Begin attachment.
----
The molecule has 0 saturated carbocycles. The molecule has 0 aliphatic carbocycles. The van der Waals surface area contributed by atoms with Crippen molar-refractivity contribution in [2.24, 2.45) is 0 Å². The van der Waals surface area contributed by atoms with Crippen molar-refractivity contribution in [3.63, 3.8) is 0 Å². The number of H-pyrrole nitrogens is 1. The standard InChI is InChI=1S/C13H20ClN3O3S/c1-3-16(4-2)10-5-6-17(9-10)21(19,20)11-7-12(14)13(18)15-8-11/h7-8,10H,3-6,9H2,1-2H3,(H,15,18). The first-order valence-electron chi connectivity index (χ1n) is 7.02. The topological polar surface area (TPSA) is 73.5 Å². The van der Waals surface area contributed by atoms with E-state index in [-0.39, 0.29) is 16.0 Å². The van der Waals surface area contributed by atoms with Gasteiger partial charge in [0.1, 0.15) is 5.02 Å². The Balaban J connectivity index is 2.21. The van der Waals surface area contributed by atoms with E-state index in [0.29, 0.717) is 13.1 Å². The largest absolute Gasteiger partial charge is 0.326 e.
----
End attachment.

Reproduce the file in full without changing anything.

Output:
The molecule has 0 saturated carbocycles. The molecule has 0 aliphatic carbocycles. The van der Waals surface area contributed by atoms with Crippen molar-refractivity contribution in [2.24, 2.45) is 0 Å². The van der Waals surface area contributed by atoms with Crippen molar-refractivity contribution in [3.63, 3.8) is 0 Å². The number of H-pyrrole nitrogens is 1. The standard InChI is InChI=1S/C13H20ClN3O3S/c1-3-16(4-2)10-5-6-17(9-10)21(19,20)11-7-12(14)13(18)15-8-11/h7-8,10H,3-6,9H2,1-2H3,(H,15,18). The first-order valence-electron chi connectivity index (χ1n) is 7.02. The topological polar surface area (TPSA) is 73.5 Å². The van der Waals surface area contributed by atoms with E-state index in [-0.39, 0.29) is 16.0 Å². The van der Waals surface area contributed by atoms with Gasteiger partial charge in [0.1, 0.15) is 5.02 Å². The Balaban J connectivity index is 2.21. The van der Waals surface area contributed by atoms with E-state index in [0.29, 0.717) is 13.1 Å². The largest absolute Gasteiger partial charge is 0.326 e.